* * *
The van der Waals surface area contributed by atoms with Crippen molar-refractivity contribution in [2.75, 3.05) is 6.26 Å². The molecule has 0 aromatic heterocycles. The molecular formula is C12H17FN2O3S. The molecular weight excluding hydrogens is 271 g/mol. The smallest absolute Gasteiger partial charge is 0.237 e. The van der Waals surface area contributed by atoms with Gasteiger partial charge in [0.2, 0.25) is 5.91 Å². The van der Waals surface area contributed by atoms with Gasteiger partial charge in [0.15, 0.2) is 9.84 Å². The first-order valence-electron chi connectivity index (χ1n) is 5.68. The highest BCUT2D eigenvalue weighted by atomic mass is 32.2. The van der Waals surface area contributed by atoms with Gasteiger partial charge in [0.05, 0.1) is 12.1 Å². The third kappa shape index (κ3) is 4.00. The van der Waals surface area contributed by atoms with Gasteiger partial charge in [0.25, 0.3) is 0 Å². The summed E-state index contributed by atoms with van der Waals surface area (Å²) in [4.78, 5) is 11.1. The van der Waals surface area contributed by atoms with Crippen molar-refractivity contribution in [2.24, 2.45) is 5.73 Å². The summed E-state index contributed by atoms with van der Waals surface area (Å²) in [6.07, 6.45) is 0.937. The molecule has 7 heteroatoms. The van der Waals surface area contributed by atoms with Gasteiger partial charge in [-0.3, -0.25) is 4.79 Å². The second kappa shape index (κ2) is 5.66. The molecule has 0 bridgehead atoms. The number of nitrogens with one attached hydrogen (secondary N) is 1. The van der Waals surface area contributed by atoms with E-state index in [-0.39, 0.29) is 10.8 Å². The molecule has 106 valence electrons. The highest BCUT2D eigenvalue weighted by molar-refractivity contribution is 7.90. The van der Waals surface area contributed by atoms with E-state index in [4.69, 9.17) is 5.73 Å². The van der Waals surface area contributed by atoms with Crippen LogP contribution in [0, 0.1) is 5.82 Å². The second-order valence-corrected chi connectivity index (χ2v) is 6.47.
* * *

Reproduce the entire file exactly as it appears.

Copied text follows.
The van der Waals surface area contributed by atoms with Crippen molar-refractivity contribution in [2.75, 3.05) is 6.26 Å². The molecule has 0 aromatic heterocycles. The molecular formula is C12H17FN2O3S. The molecular weight excluding hydrogens is 271 g/mol. The smallest absolute Gasteiger partial charge is 0.237 e. The van der Waals surface area contributed by atoms with Gasteiger partial charge in [0.2, 0.25) is 5.91 Å². The van der Waals surface area contributed by atoms with Gasteiger partial charge in [0.15, 0.2) is 9.84 Å². The first-order valence-electron chi connectivity index (χ1n) is 5.68. The highest BCUT2D eigenvalue weighted by atomic mass is 32.2. The van der Waals surface area contributed by atoms with Gasteiger partial charge in [0.05, 0.1) is 12.1 Å². The third kappa shape index (κ3) is 4.00. The van der Waals surface area contributed by atoms with Gasteiger partial charge in [0.25, 0.3) is 0 Å². The summed E-state index contributed by atoms with van der Waals surface area (Å²) in [4.78, 5) is 11.1. The van der Waals surface area contributed by atoms with Crippen molar-refractivity contribution in [2.24, 2.45) is 5.73 Å². The summed E-state index contributed by atoms with van der Waals surface area (Å²) in [6.07, 6.45) is 0.937. The molecule has 7 heteroatoms. The van der Waals surface area contributed by atoms with Gasteiger partial charge in [-0.3, -0.25) is 4.79 Å². The second kappa shape index (κ2) is 5.66. The molecule has 0 bridgehead atoms. The number of nitrogens with one attached hydrogen (secondary N) is 1. The van der Waals surface area contributed by atoms with E-state index in [-0.39, 0.29) is 10.8 Å². The molecule has 106 valence electrons. The highest BCUT2D eigenvalue weighted by molar-refractivity contribution is 7.90. The van der Waals surface area contributed by atoms with E-state index in [4.69, 9.17) is 5.73 Å². The van der Waals surface area contributed by atoms with Crippen LogP contribution in [0, 0.1) is 5.82 Å². The second-order valence-corrected chi connectivity index (χ2v) is 6.47.